We had massive problems owing to the solution using multicasting and ended up having to subnet the entire network and put all the TC's and Terminal Servers on their own VLAN with Internet access routed via the HP Layer3 Core Switch. This solved not just this problem but other network issues and we never looked back. It sounds simple, but you do really need to know what you're doing to go from a single flat VLAN to nine VLANs. It meant having to re-address every single IP device in the school. This was not too hard for DHCP compliant clients but with servers, printers, CCTV camera's etc you have to configure each one. We used port based VLAN's so every single switch had to be completely re-programmed.

    Yes it would be easier to stick with PC's but them you do not gain all that useful experience! Seriously, if you have students doing video editing or high end CAD or graphics then I think a PC would be better. However 90% of what goes on in schools can be done on TC's. Most organisation use mainly TC's and then have some PC's where they have to owing to legacy software or specialist use.

    When the server farm and TC's are all set up and working and you fully understand how to manage it will make management a breeze. If you need to add some software to all users you do it once on the server, however if you make a mistake on the server it affects all the users. So net result is if something goes wrong an entire classroom or two cannot work. At least with PC's it tends to mean that you have one or two machines down. I currently work as a deployment engineer deploying thin clients and I have seen staff come in at 9.00 and be able to do no work until 12.00 pm! The beauty of the TC's is the control you have, the savings on electricity, heat generated and the fact that they are very robust. In three years we had one power supply fail that was replaced under warranty. We have no damage to any of the units. Whereas on PC's the kids pushed in the front panels and generally abused them.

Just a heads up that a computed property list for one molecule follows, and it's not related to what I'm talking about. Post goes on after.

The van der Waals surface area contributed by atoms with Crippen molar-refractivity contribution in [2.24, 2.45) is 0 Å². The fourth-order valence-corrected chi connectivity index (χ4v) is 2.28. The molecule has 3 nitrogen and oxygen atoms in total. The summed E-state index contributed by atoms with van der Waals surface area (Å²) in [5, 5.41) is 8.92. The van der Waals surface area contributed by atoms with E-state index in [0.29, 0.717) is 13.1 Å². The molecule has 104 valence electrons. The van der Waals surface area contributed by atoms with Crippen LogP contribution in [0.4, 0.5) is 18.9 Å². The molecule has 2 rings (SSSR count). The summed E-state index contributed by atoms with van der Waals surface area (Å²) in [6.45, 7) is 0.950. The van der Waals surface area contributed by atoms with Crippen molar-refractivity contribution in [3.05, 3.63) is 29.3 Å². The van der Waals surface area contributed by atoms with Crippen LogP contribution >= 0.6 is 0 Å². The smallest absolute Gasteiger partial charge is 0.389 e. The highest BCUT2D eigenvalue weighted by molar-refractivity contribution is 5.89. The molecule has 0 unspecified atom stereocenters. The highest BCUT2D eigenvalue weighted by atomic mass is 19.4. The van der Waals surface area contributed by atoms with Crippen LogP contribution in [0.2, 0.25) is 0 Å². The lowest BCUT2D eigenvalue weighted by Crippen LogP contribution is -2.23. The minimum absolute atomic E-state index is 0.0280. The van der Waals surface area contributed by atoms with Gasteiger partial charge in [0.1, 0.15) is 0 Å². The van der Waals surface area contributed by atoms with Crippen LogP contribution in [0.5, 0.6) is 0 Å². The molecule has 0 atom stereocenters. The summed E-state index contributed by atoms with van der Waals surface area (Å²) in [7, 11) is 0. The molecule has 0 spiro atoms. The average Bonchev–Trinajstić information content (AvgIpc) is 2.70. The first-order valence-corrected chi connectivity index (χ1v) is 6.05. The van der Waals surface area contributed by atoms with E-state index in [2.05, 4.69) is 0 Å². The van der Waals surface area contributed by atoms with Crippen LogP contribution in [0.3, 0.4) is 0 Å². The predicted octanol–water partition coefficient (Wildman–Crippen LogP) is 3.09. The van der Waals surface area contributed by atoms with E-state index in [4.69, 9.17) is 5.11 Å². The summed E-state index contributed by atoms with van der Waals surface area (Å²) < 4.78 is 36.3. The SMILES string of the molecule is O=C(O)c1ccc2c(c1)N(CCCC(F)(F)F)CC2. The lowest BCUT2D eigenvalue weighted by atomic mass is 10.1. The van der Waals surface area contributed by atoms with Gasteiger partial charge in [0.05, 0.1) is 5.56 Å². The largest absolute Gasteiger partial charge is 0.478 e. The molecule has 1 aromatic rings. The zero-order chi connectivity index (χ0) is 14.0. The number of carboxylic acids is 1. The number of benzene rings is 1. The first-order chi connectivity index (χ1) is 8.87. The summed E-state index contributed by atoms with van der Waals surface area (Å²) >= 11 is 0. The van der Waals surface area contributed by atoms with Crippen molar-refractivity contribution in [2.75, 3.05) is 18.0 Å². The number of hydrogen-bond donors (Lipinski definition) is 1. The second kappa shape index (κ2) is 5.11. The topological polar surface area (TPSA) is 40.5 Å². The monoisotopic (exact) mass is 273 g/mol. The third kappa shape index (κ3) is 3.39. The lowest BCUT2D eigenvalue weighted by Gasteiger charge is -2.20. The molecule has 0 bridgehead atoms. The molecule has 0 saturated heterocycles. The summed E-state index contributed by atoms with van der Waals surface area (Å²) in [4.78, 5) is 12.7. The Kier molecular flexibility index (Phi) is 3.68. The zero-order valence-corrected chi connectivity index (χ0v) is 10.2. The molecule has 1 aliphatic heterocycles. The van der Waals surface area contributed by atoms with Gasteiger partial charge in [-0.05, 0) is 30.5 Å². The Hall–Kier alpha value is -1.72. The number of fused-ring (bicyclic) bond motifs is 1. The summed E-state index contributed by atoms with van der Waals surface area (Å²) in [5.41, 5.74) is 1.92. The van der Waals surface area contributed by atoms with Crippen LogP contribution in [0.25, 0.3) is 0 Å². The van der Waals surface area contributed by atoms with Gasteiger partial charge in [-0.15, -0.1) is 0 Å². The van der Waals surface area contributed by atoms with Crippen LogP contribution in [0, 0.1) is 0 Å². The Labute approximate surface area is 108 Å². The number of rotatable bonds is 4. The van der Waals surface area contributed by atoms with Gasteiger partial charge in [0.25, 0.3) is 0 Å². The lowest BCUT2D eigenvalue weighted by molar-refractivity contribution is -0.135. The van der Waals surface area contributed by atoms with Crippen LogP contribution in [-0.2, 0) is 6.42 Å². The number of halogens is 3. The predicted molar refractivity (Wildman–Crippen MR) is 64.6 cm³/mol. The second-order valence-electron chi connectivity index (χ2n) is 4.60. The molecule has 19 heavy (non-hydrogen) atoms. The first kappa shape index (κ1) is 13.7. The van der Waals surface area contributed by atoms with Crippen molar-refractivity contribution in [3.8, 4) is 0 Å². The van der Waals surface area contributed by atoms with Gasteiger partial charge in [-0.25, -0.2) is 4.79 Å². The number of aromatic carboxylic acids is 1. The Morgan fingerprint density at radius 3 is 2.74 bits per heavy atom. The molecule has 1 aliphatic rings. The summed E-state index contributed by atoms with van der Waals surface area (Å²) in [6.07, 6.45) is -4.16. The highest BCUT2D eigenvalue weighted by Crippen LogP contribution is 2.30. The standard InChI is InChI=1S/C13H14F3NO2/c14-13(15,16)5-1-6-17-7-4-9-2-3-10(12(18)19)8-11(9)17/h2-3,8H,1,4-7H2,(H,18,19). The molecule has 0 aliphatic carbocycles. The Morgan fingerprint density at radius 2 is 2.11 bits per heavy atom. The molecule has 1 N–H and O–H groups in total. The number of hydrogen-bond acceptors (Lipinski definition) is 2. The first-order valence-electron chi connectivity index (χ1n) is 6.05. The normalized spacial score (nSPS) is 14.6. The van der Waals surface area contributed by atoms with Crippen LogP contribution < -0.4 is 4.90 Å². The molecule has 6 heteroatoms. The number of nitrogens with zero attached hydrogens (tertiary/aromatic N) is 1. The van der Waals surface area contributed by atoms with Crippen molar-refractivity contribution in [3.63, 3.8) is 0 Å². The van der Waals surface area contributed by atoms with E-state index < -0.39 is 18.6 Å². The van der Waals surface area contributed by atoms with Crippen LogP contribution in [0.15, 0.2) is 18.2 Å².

Our switches were HP and we found that performance was even better when we out all the TC's on their own 1Gb port on a new 1Gb switch rather than 100Mb.

    In summary I like the thin clients but I think a VDI Solution (Virtual Desktop Infrastructure) is much better. The problem is that VDI is even more expensive if you want to provide individual desktops for your users. Just be prepared for a lot of headaches and troubleshooting if the company you employ do not know how to team network cards on an HP switch. Being configured with the wrong protocol caused profile corruptions of five or six every lesson which made me look stupid. Eventually I sorted it but not before I lost respect from the powers that be. Unfortunately the IT manager has to carry the can for third party failures.

  12. 2 Thanks to Dantech:

    AButters (18th June 2014), witch (18th June 2014)

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    witch's Avatar
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    @Dantech
    Thanks for all that info. We would be looking to convert our current dual core, 2GB RAM IT suite machines to TC, so I wouldnt be buying more clients.

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    tmcd35's Avatar
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    Start with the thin clients themselves and work back. You need 32 that support local video at reasonable speed and resolutions. So you're probably look in the £300-£400 price bracket for each one, if not more. Now look at the prices of normal desktops for the same money and their proper local processing.

    Then look at the server(s). You're basically centralising the computing power of all those desktops. So maybe you're looking at 32x2 cores + 32x4Gb Ram. So a 64 core server with 128Gb ram? Okay probably overkill, but if your doing video on 32 thin clients, probably not that overkill. Add in OS costs both server and Thin Client CAL's. Then mix in some input lag, with the best will in the world your still running the input and output over Cat5e for 32 machines simultaneously.